In the PR world, securing interviews with journalists and coverage for clients is the goal of “media relations.” This valuable service involves identifying and communicating with the appropriate editors and reporters at relevant media outlets to forge professional rapport, pitch ideas, make introductions, and supply interesting, useful, and credible information.
It may sound fairly straightforward, but as always, the devil is in the details. At Sterling, we are continually researching, collecting data, and analyzing feedback directly from journalists to help inform our media relations approach. Resources like the annual Muck Rack State of Journalism report and Nieman Lab Journalism Predictions can be invaluable for gauging changes in the media landscape, appreciating the demands of journalism workflow, and understanding how reporters might receive a pitch. Some of the recent findings might surprise you.
From a PR perspective, here are our top four surprising findings on the state of journalism in 2023:
1. The average journalist now covers 4 beats
In newsroom lingo, a “beat” is a focus on a particular issue, sector, or subject over time. But the days of deeply embedded specialists who have been covering a particular industry for years are waning. The average reporter is now responsible for four beats (up from three in 2021). That’s an awfully big leap! What does this mean for media relations and pitching? First, PR pros now have to be prepared to educate reporters on the topics we want them to cover. Reporters will often need more help understanding market context or new technology and how it fits into the bigger picture. On the plus side, if a client subject matter expert can serve that role, they may just become a reliable source that the reporter returns to repeatedly. It also presents an opportunity to get creative about how our client’s stories relate to journalist beats or an outlet’s expanding coverage areas. For example, our team recently scored a feature for battery manufacturer Sakuu in renowned automotive journal MotorTrend by helping connect the dots between innovative battery production and the future of electric vehicles — two areas of growing interest at the publication.
2. Journalists now prefer on-camera versus phone interviews
Pre-Covid, video calls on Zoom and other on-camera apps weren’t very common for journalist interviews — standard phone calls and even in-person conversations were the norm. The pandemic shutdown forced a technological shift that now effectively means anyone is capable of taking a video call. But is that what reporters now prefer? Our team wasn’t so sure until we attended a SXSW journalism panel this year discussing what reporters are doing to combat rising disinformation in news gathering. One such precaution? Video call interviews, which allow the journalist to visually verify who they’re actually talking to. With this in mind, we’ll be encouraging our spokespeople to offer to appear on camera in interviews whenever possible moving forward. Speaking of disinformation and credibility…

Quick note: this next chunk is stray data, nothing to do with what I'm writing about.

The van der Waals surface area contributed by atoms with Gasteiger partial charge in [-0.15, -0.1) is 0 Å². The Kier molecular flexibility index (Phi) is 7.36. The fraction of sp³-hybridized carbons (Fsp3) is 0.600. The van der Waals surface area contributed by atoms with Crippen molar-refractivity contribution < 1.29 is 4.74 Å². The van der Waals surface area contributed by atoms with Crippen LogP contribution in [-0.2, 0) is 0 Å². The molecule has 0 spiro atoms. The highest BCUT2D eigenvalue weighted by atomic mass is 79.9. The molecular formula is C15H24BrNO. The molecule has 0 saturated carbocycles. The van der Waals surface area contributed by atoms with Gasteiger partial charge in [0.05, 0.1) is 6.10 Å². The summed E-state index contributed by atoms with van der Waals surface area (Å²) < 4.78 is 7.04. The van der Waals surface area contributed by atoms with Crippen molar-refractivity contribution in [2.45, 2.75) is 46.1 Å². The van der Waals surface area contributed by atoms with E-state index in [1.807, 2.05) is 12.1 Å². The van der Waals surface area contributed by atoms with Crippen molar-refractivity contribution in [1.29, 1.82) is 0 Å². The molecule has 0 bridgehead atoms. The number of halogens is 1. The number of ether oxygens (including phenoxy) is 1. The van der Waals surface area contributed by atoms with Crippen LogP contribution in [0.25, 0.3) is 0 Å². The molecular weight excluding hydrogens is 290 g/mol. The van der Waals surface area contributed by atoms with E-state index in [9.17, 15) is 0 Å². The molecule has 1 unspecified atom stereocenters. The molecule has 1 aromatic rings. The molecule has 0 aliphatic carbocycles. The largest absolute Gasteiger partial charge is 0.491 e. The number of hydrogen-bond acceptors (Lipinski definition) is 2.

3. Fewer journalists find CEOs to be credible sources
“Trust” was a hot topic in NiemanLab’s annual survey of media professionals. And according to the current Muck Rack State of Journalism report, just 62% of journalists find CEOs to be a credible news source — a 12% drop from the year prior. This rising skepticism means public relations pros need to proactively help validate what client CEOs are saying with data points, third-party studies, white papers, and other credible assets. Even a high quality image of a product or data from internal testing and research can help bolster a CEO’s authority with a journalist, and working with clients to gather these assets fortifies pitching efforts.
4. Bad timing fails pitches
Back in the day — that is, before journalists had four beats to cover and the news cycle wasn’t hyperactive 24/7 — PR professionals knew better than to pitch a journalist late in the week or late in the day. In 2023, this kind of rigidity in timing seems to be on its way out. The Muck Rack State of Journalism report says that more than half of surveyed journalists don’t care what day of the week they’re pitched (though most still prefer to receive pitches before noon).
Source: Muck Rack State of Journalism report 2023.
However, in a question about why reporters reject pitches, “bad timing” is nearly tied for #1 (Sterling personalizes all our pitches, so that other top cause of pitch rejection is moot for our purposes). So what constitutes bad timing? There are a host of possibilities, but here are just a few we’ve been told about: being pitched too close to a similar, already published story; being pitched during a week the reporter happens to be away; being pitched the day before a big news announcement drops; being pitched while another beat, issue, or event is monopolizing attention. To reach journalists most effectively, our teams consider all the different timing factors that go into why a pitch may fail to connect and how we can best avoid pitfalls.
By continually digesting data and feedback directly from journalists, we continually hone our media relations skills and our ability to successfully pitch stories for our clients so that everyone wins. Journalists get good sources and material for stories. The public gets informed. Clients get notice and recognition. And Sterling gets the satisfaction that comes from a job well done.